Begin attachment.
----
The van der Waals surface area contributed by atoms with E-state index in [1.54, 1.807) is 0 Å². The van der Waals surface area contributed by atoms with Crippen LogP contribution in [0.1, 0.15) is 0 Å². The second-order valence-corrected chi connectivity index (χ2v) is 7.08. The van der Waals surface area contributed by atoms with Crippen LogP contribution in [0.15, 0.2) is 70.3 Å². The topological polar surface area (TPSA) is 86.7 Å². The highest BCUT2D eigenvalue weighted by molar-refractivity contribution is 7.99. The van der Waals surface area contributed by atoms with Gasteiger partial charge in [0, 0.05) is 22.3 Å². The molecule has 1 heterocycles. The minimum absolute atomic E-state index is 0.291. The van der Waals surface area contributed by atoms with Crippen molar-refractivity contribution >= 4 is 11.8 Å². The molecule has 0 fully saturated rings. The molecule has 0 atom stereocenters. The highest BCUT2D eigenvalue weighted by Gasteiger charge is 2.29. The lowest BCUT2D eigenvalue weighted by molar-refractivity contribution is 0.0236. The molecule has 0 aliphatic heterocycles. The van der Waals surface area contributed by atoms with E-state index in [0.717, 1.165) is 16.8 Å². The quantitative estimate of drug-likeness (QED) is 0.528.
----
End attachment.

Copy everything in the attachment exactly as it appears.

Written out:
The van der Waals surface area contributed by atoms with E-state index in [1.54, 1.807) is 0 Å². The van der Waals surface area contributed by atoms with Crippen LogP contribution in [0.1, 0.15) is 0 Å². The second-order valence-corrected chi connectivity index (χ2v) is 7.08. The van der Waals surface area contributed by atoms with Crippen LogP contribution in [0.15, 0.2) is 70.3 Å². The topological polar surface area (TPSA) is 86.7 Å². The highest BCUT2D eigenvalue weighted by molar-refractivity contribution is 7.99. The van der Waals surface area contributed by atoms with Gasteiger partial charge in [0, 0.05) is 22.3 Å². The molecule has 1 heterocycles. The minimum absolute atomic E-state index is 0.291. The van der Waals surface area contributed by atoms with Crippen molar-refractivity contribution >= 4 is 11.8 Å². The molecule has 0 fully saturated rings. The molecule has 0 atom stereocenters. The highest BCUT2D eigenvalue weighted by Gasteiger charge is 2.29. The lowest BCUT2D eigenvalue weighted by molar-refractivity contribution is 0.0236. The molecule has 0 aliphatic heterocycles. The van der Waals surface area contributed by atoms with E-state index in [0.717, 1.165) is 16.8 Å². The quantitative estimate of drug-likeness (QED) is 0.528.